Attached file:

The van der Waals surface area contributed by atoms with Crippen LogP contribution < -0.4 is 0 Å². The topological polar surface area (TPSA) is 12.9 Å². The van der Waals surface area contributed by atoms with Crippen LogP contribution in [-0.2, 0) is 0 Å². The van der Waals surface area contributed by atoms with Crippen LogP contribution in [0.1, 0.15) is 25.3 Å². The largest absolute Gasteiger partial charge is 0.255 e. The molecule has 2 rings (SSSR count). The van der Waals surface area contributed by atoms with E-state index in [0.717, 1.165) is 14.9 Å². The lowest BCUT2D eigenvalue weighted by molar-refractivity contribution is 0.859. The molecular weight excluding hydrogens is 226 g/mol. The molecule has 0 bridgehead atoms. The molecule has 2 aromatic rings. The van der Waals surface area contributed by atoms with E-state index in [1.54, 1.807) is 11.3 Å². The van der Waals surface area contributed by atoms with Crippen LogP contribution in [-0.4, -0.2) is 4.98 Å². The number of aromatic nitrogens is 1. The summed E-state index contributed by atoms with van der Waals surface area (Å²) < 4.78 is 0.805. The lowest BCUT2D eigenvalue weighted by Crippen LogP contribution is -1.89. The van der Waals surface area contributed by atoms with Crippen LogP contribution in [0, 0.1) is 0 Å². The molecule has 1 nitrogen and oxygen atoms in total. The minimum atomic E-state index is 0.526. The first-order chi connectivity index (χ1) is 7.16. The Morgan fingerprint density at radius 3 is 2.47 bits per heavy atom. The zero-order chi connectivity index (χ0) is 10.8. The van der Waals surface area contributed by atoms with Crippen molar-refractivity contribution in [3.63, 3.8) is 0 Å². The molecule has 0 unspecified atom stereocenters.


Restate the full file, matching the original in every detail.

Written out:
The van der Waals surface area contributed by atoms with Crippen LogP contribution < -0.4 is 0 Å². The topological polar surface area (TPSA) is 12.9 Å². The van der Waals surface area contributed by atoms with Crippen LogP contribution in [-0.2, 0) is 0 Å². The van der Waals surface area contributed by atoms with Crippen LogP contribution in [0.1, 0.15) is 25.3 Å². The largest absolute Gasteiger partial charge is 0.255 e. The molecule has 2 rings (SSSR count). The van der Waals surface area contributed by atoms with E-state index in [0.717, 1.165) is 14.9 Å². The lowest BCUT2D eigenvalue weighted by molar-refractivity contribution is 0.859. The molecular weight excluding hydrogens is 226 g/mol. The molecule has 0 bridgehead atoms. The molecule has 2 aromatic rings. The van der Waals surface area contributed by atoms with E-state index in [1.54, 1.807) is 11.3 Å². The van der Waals surface area contributed by atoms with Crippen LogP contribution in [-0.4, -0.2) is 4.98 Å². The number of aromatic nitrogens is 1. The summed E-state index contributed by atoms with van der Waals surface area (Å²) < 4.78 is 0.805. The lowest BCUT2D eigenvalue weighted by Crippen LogP contribution is -1.89. The van der Waals surface area contributed by atoms with Crippen LogP contribution in [0, 0.1) is 0 Å². The molecule has 1 nitrogen and oxygen atoms in total. The minimum atomic E-state index is 0.526. The first-order chi connectivity index (χ1) is 7.16. The Morgan fingerprint density at radius 3 is 2.47 bits per heavy atom. The zero-order chi connectivity index (χ0) is 10.8. The van der Waals surface area contributed by atoms with Crippen molar-refractivity contribution in [3.63, 3.8) is 0 Å². The molecule has 0 unspecified atom stereocenters.